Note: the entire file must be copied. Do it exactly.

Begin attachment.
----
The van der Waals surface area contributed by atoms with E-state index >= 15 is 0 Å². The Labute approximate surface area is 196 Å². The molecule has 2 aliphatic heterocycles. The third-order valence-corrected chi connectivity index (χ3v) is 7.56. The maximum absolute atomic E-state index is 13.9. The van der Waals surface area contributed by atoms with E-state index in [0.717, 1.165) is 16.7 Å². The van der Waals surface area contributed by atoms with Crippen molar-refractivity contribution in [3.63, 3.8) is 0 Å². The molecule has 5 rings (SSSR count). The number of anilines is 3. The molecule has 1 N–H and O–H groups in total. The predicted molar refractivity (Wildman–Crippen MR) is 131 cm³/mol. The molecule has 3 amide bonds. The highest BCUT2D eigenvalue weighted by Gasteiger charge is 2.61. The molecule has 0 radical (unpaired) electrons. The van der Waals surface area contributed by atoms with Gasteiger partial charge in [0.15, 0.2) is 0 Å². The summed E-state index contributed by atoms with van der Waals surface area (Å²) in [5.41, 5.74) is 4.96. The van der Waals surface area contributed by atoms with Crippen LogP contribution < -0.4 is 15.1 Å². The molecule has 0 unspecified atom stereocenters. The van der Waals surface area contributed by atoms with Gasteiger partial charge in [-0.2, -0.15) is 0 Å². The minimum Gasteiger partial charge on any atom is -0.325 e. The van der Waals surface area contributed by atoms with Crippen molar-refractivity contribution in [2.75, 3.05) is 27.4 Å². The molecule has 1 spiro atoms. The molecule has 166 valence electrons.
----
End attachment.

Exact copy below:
The van der Waals surface area contributed by atoms with E-state index >= 15 is 0 Å². The Labute approximate surface area is 196 Å². The molecule has 2 aliphatic heterocycles. The third-order valence-corrected chi connectivity index (χ3v) is 7.56. The maximum absolute atomic E-state index is 13.9. The van der Waals surface area contributed by atoms with E-state index in [0.717, 1.165) is 16.7 Å². The van der Waals surface area contributed by atoms with Crippen molar-refractivity contribution in [3.63, 3.8) is 0 Å². The molecule has 5 rings (SSSR count). The number of anilines is 3. The molecule has 1 N–H and O–H groups in total. The predicted molar refractivity (Wildman–Crippen MR) is 131 cm³/mol. The molecule has 3 amide bonds. The highest BCUT2D eigenvalue weighted by Gasteiger charge is 2.61. The molecule has 0 radical (unpaired) electrons. The van der Waals surface area contributed by atoms with Gasteiger partial charge in [0.15, 0.2) is 0 Å². The summed E-state index contributed by atoms with van der Waals surface area (Å²) in [5.41, 5.74) is 4.96. The van der Waals surface area contributed by atoms with Crippen LogP contribution < -0.4 is 15.1 Å². The molecule has 0 unspecified atom stereocenters. The van der Waals surface area contributed by atoms with Gasteiger partial charge in [-0.2, -0.15) is 0 Å². The minimum Gasteiger partial charge on any atom is -0.325 e. The van der Waals surface area contributed by atoms with Crippen molar-refractivity contribution in [2.75, 3.05) is 27.4 Å². The molecule has 1 spiro atoms. The molecule has 166 valence electrons.